The craft isn’t new. Point of view is as old as the written word, and has been used to great effect throughout history. I still get chills reading the opening line of Edgar Allan Poe’s “The Tell-Tale Heart,” written in 1843: “True!—nervous—very, very dreadfully nervous I had been and am; but why will you say that I am mad?” In each of the above cases, the depth of the point of view alone was enough to make the book un-put-downable.

Point of view informs the style of writing and the voice of the character. It will determine the plot points that make sense for your story. It will determine the relevance of your description, since setting details and character traits noted will only deepen the point of view.

And a carefully orchestrated journey that allows your character to see the world through new eyes by book’s end—an evolution in point of view—is the very definition of a satisfying read.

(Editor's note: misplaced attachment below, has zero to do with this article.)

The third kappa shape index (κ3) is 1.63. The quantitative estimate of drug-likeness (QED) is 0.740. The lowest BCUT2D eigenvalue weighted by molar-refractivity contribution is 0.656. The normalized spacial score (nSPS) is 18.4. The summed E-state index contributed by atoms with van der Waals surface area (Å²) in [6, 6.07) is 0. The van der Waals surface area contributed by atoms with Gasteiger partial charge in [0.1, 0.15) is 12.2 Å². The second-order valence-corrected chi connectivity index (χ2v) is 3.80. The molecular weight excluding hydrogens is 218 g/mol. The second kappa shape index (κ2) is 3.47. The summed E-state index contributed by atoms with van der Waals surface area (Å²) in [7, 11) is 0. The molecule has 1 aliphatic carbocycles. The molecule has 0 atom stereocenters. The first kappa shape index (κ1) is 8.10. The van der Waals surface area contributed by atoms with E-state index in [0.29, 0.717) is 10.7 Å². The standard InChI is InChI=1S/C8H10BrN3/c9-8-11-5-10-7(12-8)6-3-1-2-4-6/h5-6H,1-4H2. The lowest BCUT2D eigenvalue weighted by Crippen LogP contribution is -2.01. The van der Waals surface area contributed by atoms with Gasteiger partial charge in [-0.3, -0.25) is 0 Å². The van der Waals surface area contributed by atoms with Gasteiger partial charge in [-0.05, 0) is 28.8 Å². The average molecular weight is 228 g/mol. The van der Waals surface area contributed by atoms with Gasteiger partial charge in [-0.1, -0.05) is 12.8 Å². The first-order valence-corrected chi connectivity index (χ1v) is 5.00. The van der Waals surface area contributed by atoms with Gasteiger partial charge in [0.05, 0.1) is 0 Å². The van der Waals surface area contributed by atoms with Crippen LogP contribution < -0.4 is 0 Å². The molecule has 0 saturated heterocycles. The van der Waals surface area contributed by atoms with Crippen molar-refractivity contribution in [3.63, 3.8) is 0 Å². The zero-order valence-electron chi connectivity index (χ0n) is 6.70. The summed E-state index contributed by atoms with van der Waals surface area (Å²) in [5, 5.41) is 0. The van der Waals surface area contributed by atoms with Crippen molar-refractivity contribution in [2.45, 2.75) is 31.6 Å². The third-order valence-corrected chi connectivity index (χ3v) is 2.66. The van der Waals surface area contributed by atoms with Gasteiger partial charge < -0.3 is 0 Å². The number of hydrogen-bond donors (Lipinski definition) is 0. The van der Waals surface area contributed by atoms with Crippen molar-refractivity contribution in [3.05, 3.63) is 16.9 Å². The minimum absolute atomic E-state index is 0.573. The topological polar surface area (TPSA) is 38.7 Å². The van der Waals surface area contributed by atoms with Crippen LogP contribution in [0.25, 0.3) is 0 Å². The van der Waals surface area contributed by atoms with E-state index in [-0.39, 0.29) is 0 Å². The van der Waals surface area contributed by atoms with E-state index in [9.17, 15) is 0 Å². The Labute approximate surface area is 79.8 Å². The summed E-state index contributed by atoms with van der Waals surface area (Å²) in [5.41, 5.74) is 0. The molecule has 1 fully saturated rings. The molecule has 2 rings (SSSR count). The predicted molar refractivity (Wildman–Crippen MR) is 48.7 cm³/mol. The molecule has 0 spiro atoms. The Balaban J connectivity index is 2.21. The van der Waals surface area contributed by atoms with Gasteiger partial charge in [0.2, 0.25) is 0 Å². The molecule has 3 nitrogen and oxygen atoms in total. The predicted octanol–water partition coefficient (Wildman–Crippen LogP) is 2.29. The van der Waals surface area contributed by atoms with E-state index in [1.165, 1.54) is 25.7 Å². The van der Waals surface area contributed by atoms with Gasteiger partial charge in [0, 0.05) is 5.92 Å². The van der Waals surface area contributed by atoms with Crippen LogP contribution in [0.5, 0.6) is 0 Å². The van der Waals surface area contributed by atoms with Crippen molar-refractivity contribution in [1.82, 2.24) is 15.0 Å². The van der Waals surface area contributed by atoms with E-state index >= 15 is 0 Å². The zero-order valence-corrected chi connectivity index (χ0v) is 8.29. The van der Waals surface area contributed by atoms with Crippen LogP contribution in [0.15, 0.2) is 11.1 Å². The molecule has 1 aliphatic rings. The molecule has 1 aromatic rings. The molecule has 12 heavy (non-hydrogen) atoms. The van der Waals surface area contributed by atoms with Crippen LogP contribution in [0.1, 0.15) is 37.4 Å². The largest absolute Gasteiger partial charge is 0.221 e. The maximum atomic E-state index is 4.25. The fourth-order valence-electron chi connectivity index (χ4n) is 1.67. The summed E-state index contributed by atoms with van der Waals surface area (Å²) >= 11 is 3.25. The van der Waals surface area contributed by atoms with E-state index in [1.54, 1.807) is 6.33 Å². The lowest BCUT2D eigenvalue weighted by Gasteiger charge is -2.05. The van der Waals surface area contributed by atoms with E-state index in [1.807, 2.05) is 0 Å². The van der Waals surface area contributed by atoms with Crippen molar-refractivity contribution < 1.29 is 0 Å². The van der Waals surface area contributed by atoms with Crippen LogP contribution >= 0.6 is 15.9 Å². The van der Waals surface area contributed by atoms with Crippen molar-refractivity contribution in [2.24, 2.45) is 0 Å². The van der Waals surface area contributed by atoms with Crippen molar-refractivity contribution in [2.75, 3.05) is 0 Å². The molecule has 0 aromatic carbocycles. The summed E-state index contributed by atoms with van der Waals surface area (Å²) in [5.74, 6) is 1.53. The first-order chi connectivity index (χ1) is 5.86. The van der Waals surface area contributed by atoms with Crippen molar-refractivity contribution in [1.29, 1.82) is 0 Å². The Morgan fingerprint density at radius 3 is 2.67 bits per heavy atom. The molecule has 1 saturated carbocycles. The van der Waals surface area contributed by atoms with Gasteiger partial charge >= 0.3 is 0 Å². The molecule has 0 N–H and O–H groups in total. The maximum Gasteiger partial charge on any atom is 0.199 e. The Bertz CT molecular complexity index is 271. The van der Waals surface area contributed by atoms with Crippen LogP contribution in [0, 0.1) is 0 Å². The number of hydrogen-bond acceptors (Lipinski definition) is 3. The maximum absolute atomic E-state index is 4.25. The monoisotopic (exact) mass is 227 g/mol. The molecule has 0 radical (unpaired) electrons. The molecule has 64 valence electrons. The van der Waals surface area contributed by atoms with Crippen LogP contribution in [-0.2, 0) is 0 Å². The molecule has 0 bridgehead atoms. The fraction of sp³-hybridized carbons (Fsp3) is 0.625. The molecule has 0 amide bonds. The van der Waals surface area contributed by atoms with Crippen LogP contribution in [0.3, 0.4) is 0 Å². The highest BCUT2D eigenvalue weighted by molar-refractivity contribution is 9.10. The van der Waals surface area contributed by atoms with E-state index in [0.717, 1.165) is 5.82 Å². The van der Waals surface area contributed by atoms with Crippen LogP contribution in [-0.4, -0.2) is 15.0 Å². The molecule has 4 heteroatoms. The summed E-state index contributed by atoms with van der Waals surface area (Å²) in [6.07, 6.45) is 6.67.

Kathryn Craft is a developmental editor at, an independent manuscript evaluation and editing service. What she believes: 1. Editing forever changed the way she reads. 2. Well-crafted moments of brilliance help her forgive many other problems in a manuscript. 3. All writers have strengths and weaknesses—but why settle for weakness? 4. We can learn as much from what other authors do right as we can from what we do wrong. This is her series, "Busted!—An author caught doing something right."

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  1. Kathryn - this is a wonderful explanation of a particular intense point of view. I'm smack dab in the process of revising a first draft told in first person. And as such - found this very helpful. I will print out this last to use as inspiration as I go. "And a carefully orchestrated journey that allows your character to see the world through new eyes by book’s end—an evolution in point of view—is the very definition of a satisfying read."